No matter how severe these covid waves are -this nurse with her team will fight till the end.
The COVID-19 pandemic has shown the world who the real heroes are. The frontline warriors served the victims of the virus at the expense of their lives. They left behind their personal lives, their families, forgot their basic needs and at every tick of the clock, served those who are suffering. They saw hundreds of people dying in front of their eyes and they experienced everything right from isolated life to sweaty hours of ministrations. While they drenched in their PPE kits amidst covid patients, they urged people to stay at home and be safe. They are the true warriors who have been fighting relentlessly with an unseen enemy, protecting the nation from the deadly rival. It requires a great deal of strength to become a frontline warrior. This write-up is all about Rashmi Sawant, one such frontline fighter who, with an experience of 17 years in nursing, made it all optimistic and rosy to her co-warriors pushing them forward in the bleak times.
A New Challenge That Challenged Her:
Mumbai based Rashmi Sawant is a Deputy Head of Nursing at Global Hospital in Mumbai. She has been associated with the Global Hospital for nine years now. She has an experience of over 17 years as a nurse and is well-versed in what she does on a daily basis. But when the Covid pandemic hit hard in 2020 leaving everyone with no chance of identifying what they are going through, the medical department that included doctors and nurses faced huge ambiguity with numerous questions of what and how. On top of everything, Mumbai, where Rashmi is serving, was the most affected part of the country back then. “As nurses, we experienced both negative and positive emotions, though the former was more dominant. While it was our professional responsibility to look after patients, we were also putting our lives at risk,” recalls Rashmi. While these nurses come in direct contact with the patients while nursing them, the fear of infecting their loved ones after hitting them back home trembled them. On one side, there's no much information about the virus and the treatment to be given and on the other side, precautionary measures to be taken were also not pronounced initially landing their lives at risk.
Challenges Faced Are Innumerable:
Rashmi worked for hours amidst all the chaos in the covid ward along with managing the team of nurses post which, heading back to home also was a challenge. She, who lived in Bhandup used to travel to Parel by a local train every day. This one-hour journey took more than three hours with the cancellation of local trains. She spent hours waiting at the bus stop and then had to catch an overcrowded bus to reach the hospital. Again, the fear of containing and spreading the virus persisted all through.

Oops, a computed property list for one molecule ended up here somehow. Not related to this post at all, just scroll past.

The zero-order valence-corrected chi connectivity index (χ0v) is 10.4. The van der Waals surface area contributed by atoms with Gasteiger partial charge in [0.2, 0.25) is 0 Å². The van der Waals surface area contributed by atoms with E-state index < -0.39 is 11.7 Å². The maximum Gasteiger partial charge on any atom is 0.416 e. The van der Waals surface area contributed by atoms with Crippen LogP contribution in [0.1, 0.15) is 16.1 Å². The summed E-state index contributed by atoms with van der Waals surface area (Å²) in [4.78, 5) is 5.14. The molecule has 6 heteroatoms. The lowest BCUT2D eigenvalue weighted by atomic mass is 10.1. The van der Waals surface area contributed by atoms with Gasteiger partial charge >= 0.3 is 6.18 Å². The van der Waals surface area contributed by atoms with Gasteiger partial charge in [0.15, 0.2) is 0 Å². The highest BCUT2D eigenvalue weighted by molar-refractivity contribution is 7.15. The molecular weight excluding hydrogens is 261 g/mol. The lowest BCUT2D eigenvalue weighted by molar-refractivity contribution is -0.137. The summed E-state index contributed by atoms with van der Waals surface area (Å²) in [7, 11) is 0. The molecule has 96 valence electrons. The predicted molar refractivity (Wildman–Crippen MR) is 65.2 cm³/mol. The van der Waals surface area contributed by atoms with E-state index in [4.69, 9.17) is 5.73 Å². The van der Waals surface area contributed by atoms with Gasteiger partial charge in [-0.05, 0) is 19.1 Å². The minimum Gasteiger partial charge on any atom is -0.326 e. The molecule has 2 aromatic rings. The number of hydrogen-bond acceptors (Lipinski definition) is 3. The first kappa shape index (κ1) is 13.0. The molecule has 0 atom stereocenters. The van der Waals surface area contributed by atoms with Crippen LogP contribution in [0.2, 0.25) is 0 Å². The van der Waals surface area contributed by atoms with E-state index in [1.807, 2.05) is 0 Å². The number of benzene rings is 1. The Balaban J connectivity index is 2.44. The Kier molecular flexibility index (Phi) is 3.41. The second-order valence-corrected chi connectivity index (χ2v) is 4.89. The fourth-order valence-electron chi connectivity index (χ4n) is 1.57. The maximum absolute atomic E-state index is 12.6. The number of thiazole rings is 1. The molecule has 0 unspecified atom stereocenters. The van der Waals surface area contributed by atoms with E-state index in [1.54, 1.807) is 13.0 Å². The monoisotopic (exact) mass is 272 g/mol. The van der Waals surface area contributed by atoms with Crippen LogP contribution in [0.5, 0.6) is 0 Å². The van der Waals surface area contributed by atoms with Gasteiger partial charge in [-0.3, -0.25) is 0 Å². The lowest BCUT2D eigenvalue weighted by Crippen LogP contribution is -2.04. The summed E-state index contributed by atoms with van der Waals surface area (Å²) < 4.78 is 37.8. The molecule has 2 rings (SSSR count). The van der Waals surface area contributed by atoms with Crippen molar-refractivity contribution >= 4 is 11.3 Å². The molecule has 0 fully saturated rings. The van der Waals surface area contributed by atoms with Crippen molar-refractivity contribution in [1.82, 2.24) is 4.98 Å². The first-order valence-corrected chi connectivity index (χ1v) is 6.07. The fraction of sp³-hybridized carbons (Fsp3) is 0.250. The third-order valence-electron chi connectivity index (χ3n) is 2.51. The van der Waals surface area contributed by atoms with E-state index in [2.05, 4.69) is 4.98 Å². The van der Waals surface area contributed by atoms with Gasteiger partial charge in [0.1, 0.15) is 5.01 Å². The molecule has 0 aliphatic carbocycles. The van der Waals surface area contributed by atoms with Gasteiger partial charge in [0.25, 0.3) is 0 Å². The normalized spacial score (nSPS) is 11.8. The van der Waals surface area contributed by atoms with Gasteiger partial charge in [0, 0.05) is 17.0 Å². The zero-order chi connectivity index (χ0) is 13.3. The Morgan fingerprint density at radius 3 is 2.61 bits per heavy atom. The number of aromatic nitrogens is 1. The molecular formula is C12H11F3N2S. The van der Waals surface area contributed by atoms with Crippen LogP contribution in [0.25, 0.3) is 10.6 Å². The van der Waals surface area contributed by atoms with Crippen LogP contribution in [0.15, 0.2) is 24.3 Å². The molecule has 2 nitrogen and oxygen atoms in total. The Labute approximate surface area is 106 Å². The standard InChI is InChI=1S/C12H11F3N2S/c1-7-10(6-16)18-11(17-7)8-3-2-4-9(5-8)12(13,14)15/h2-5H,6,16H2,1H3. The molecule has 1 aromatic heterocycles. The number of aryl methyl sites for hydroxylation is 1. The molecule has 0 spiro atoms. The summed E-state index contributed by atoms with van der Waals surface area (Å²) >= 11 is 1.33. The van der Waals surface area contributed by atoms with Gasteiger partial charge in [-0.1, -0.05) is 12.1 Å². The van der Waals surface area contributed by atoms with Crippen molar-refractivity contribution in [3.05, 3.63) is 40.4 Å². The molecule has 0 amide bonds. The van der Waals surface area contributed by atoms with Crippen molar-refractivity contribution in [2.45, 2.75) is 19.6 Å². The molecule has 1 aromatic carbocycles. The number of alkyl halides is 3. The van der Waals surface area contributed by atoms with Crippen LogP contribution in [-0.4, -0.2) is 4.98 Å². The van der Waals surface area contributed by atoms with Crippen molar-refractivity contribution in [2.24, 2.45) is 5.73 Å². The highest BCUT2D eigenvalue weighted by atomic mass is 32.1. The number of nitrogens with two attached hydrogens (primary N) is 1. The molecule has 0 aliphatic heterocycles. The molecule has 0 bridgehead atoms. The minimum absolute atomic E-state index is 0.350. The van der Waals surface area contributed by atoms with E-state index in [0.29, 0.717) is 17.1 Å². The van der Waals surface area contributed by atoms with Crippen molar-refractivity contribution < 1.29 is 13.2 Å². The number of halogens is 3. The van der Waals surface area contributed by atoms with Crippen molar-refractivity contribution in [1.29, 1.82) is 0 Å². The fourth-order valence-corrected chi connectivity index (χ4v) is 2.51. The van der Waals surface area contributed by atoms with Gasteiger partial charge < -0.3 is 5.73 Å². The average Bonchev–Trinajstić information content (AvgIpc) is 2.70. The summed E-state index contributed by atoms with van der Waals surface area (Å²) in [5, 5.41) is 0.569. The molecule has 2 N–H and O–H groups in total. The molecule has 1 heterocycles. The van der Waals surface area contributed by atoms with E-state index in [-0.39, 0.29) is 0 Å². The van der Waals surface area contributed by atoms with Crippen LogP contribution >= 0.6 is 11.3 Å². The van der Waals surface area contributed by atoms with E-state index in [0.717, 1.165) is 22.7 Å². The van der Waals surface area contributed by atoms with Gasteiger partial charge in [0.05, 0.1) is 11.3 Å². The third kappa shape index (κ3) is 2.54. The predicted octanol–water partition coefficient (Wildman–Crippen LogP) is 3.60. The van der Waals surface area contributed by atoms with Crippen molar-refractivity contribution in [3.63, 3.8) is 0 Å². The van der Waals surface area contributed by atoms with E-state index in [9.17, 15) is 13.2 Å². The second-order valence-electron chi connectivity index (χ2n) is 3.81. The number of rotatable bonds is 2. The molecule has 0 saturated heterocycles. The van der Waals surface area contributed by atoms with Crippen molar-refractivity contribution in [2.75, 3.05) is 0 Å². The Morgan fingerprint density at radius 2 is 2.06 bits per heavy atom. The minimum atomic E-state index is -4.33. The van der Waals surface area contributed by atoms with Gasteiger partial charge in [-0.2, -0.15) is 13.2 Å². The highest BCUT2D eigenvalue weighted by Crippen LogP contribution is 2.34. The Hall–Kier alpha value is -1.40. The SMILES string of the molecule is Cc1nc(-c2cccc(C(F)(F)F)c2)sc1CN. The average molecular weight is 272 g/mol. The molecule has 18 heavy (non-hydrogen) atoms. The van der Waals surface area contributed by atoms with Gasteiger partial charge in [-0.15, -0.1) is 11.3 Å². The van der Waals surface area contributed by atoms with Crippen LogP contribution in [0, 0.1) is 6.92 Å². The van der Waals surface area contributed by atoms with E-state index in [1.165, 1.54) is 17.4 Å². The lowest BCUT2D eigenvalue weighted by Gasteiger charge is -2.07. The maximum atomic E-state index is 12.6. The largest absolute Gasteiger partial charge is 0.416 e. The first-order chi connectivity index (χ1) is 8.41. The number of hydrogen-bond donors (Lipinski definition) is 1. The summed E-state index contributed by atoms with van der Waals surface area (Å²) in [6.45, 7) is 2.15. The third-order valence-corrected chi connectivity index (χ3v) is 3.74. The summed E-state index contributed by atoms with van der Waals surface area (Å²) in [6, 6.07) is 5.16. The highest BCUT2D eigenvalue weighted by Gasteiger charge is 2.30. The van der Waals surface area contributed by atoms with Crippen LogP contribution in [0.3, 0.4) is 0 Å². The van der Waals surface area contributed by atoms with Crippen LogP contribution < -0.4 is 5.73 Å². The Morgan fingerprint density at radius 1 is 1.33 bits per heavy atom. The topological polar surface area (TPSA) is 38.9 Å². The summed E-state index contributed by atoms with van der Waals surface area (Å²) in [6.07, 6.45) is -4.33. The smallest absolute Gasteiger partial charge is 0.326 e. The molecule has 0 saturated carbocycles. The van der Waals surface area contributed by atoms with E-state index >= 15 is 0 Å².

Duty, Empathy, And Responsibility:
Being the Deputy Head of Nursing, Rashmi had a team of nurses including freshers to manage. Not only that she had to allot duties, but she should also make sure that no nurse fears the situation. Breaking down is quite common when young nurses are loaded with situations that create immense panic. That's where the experience and skill of Rashmi found the right place. She made sure that the nurses took bio breaks at stipulated intervals and ensured that they ate on time. “We had no choice to be calm even during worse situations. The stress of eight hours in a COVID ward was high,” she says. She ensured that the nurses, especially the freshers are taken good care of. She coupled them with the experienced ones under the 'buddy' system- a system that involves cooperation and support so that they get to work together eliminating chances of panic and errors. Also, she felt it was her responsibility to think of nurses staying in a hostel away from their parents. "With so many nurses staying in the hostel and with the difficulty in travelling to their hometowns, our job is also to talk to their parents and assure them that their children are safe. We make sure they have their meals on time and also get adequate rest,” she says.
Duty is to take care of the patients as directed by the doctors but it is also very important to remember that the patients are not allowed to meet their family members which affect them mentally. Nurses become their everything. Thus, it falls on the shoulders of nurses, the responsibility to monitor the mental health of the patients also. "The sad part about the infectious nature of COVID-19 is that families cannot stay with the patients. It was upon us, the nurses, to take care of them, answer their questions, and even arrange video calls so that they could speak to their families. We also had to counsel the families not to stress and keep calm,” she says.
Ready To Fight With The Second Wave:
While the ambiguity surrounding the virus started to fade away giving way to doctors and nurses the scope to offer better treatment, the second wave of COVID-19 has already spread its claws. This time, with multiple times stronger and wilder paws. However, Rashmi made herself and her team ready to face this with more positivity and strength. “We knew we had to fight the battle and win. For that, we had to put in our 100 per cent and remain positive. We also received support from the management, the biomedical team, and the purchasing team who worked together seamlessly to handle the crisis,” she says.
This warrior on the battlefield says her life is to serve and she doesn't show her back.
“I have to be there for my patients, it’s my job, and I cannot turn away from it.”
She is the light of the darkest lives.
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